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Creative Writing Exercises for Imitation

  • Creative Writing Exercises for Imitation

    There are countless college courses on writing. There are writing groups and online universities that say they'll show you how to write. Any or all of these may be fine places to learn the practice of creative writing, but a far more vast, accessible, and affordable college full of highly qualified writing teachers waits patiently for you at your bookstore, the stacks of your local library, and even your own bookshelves at home. Try the following techniques and watch your own abilities grow.

    Choose Your Mentors
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    Who are your favorite authors? Whose work do you head for first when you visit the library or bookstore? Choose a few favorites and make them your mentors. They can all work within the same genre, or several different ones. Perhaps you'll have a favorite novelist, a favorite poet, and a favorite playwright. This is fine. All forms of creative writing can inform one another. Perhaps you are certain you will write within a particular genre, and you want to study writers in that genre. That is fine too. Purchase copies of one or more books by each of your mentors, so that you have examples of their work at your fingertips.

    Run it through Your Fingers

    In the days of Bach and Mozart, composers learned their trades by literally copying the works of their teachers. As no photocopiers existed, composers who wished to provide music for an entire orchestra had to employ copyists who wrote out parts for every instrument to play. These copyists were composition students who did this work in exchange for their tutelage. Their hands-on work with their instructors' musical creations was one of the key elements in their own artistic growth.

    Many well-known writers have described starting out by literally copying pages written by writers they admired. Since copying requires more action than reading, your mind and body will be more actively engaged with the work you are studying than if you simply read it. Your muscles will feel the sensation of good writing. Your mind will notice how effective sentences and paragraphs go together. You will get a sense of the specific things your admired author is doing that make you admire him so much. Both your mind and body will learn to write by osmosis.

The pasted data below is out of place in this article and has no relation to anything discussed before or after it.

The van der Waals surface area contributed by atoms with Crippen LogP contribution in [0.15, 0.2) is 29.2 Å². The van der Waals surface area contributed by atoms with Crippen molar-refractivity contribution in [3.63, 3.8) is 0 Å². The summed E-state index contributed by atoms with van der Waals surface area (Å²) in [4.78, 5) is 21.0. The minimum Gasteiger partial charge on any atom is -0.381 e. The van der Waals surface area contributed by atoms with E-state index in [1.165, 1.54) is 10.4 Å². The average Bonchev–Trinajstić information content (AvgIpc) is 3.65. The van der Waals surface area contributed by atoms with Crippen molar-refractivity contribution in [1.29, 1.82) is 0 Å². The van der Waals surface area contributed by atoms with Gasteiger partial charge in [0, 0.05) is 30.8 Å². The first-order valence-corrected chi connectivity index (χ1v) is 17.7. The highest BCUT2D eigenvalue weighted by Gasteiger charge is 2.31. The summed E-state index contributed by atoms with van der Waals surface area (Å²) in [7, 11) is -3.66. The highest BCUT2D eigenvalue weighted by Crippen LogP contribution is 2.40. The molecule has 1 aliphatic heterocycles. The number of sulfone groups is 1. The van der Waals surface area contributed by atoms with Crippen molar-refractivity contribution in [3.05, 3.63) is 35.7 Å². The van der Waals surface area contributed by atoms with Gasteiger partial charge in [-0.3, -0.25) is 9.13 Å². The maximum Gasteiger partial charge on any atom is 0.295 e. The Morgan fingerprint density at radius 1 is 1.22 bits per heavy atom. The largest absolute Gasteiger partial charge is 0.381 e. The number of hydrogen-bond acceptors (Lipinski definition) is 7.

Exercise: Pick a page or two of writing by one of your mentors. This can be any form, from novel to stage play, to poem -- whatever you like. If you are working with short poems, you might choose several. Copy this author's work by hand, or by typing it onto a computer, (this is a good time to practice your typing). Observe the words and sentences forming under your fingers. Don't feel pressured to analyze how this writer achieves the effects she does. Simply remain aware of the words you are writing, reading them as you go. Make this your main writing activity for a week or two. Mix it up with the work of different authors, or just work with one, as you wish.


    Though it should go without saying, copying the work of others, and distributing it while trying to pass it off as your own, is illegal. This exercise is purely for your own learning and is not intended to be shared with anyone else for any reason. You might even consider entitling and attributing your copied work by listing the author's name at the top. That way, if someone should happen to read your work and realize it is copied, they will know that you know that it is someone else's writing.


    After you have spent some of your writing time on copying, the next step is to try your hand at emulating your chosen author's work. You emulate by writing a piece in your own words, but at the same time making a conscious effort to write in the style of the author you have been studying. Doing this will take your comprehension of your chosen author's technique to a new level, by forcing you to determine what she is doing with her words, and how she is doing it. At the same time, you will be creating your own words as well, so your own style will begin to be born even as you emulate someone else's.

    Exercise: Pick a paragraph from a mentor's work, and copy it. When you have finished, immediately write another paragraph in your own words, but try to imitate the author's style as closely as you can. Choose a similar situation. Use similar techniques of description. Make every effort to craft your paragraph so it is "the same, but different," from the one you have chosen as your model. Make this your primary writing practice for a week or two, and try different authors, or stick with one, as you see fit.